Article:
Math Courseware Part 3-ModuMath

Continuing Steve Krevisky's reviews of CMS's...


• Offers Basic Math (Prealgebra), Algebra I and Algebra II
• Has 51 video lessons and study guide
• Test for grade, or drill and practice
• Test is not adaptive
• Has diagnostic for students
• Can keep student records
• Will store last test with questions
• Interactive – student can get feedback right away
• Will reinforce by presenting 2nd similar question
• Will prompt student to see if they want to review
• Will prompt student to get help if 4 similar questions are wrong
• Each test is 12 questions
• Graphics: Uses color, but not animation
• Background sometimes consists of paintings (one was by Georges Seurat)

• 4 DVDs, or 51 CDs
• Can order study guide
• Has to be installed on hard drive or network – 30 gigabytes
• Not web-based for home use – not for distance learning

Cost: $1300.00 one time charge for each set for 2 – 5 sets. The number of students who can access ModuMath concurrently is equal to the number of licenses purchased.
Study guide extra
Free technical support for 12 months
Free upgrades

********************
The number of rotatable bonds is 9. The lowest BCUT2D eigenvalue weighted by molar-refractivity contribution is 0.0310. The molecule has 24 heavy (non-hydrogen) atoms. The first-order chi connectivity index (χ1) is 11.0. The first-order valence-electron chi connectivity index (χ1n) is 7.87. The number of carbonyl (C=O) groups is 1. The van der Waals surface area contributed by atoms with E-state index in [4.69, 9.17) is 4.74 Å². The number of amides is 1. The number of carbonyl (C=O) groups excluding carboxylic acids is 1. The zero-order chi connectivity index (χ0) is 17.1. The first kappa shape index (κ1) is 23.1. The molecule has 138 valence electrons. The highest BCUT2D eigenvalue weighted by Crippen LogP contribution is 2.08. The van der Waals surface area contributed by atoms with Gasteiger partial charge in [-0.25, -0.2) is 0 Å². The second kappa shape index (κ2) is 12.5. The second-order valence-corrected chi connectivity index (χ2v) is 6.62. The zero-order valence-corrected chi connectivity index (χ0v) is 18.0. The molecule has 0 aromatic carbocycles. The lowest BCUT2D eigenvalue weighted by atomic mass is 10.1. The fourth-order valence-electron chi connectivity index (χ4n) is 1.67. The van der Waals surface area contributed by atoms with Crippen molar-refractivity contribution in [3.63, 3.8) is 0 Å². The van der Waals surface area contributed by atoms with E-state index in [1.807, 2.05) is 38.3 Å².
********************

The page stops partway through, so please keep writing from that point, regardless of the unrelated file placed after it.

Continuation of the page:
• Easy for student to use
• Interactive
• Student gets immediate feedback
• Easy for instructor to customize

• Dark background so it is difficult to read
• Examples on the videos are difficult to read
• Cost is high
• No animation and graphics could be better.
• Must purchase Basic Math (Prealgebra) and Algebra I and II separately.

Wednesday, October 22, 2008

This looks cool!

This looks like a very promising platform for education. Anyone tried WizIQ out? I'd love a review or any commments.

Tuesday, October 21, 2008

This joke never gets old...

I found basically the same math joke in two different youtube clips. It would be interesting if there were more examples. The first is from Abbot and Costello. The second looks to be from a movie called Ma and Pa Kettle. I'm not sure which clip was first. I like Ma and Pa Kettle slightly better, only because I like to hear Ma Kettle say, "I'm surprised at yer learnin'". 075 students I want an explanation of the mistake.

Monday, October 20, 2008

NPR says girls just as geeky as guys

Check out the 7/24/08 NPR report on current research showing gender parity in math performance. Hopefully this is giant kiss off to the math Barbie fiasco. (photo from ianmacm on flickr). In looking for this photo, I found a website for the BLO--Barbie Liberation Organization. You may want to join.

Friday, October 17, 2008

Geek of the Week: Sam Loyd

It is really hard to come up with a good math problem. I'm not talking about the routine problems that constitute the homework questions in math classes. I mean the kind of puzzle that piques your curiosity/keeps you up at night/won't let you think about anything else. Sam Loyd didn't further mathematical theory and won't go down in history with names like Gauss, Cantor, and Newton, but he had a special talent for creating this type problem. Try the one above, his famous Donkey Puzzle. The instructions are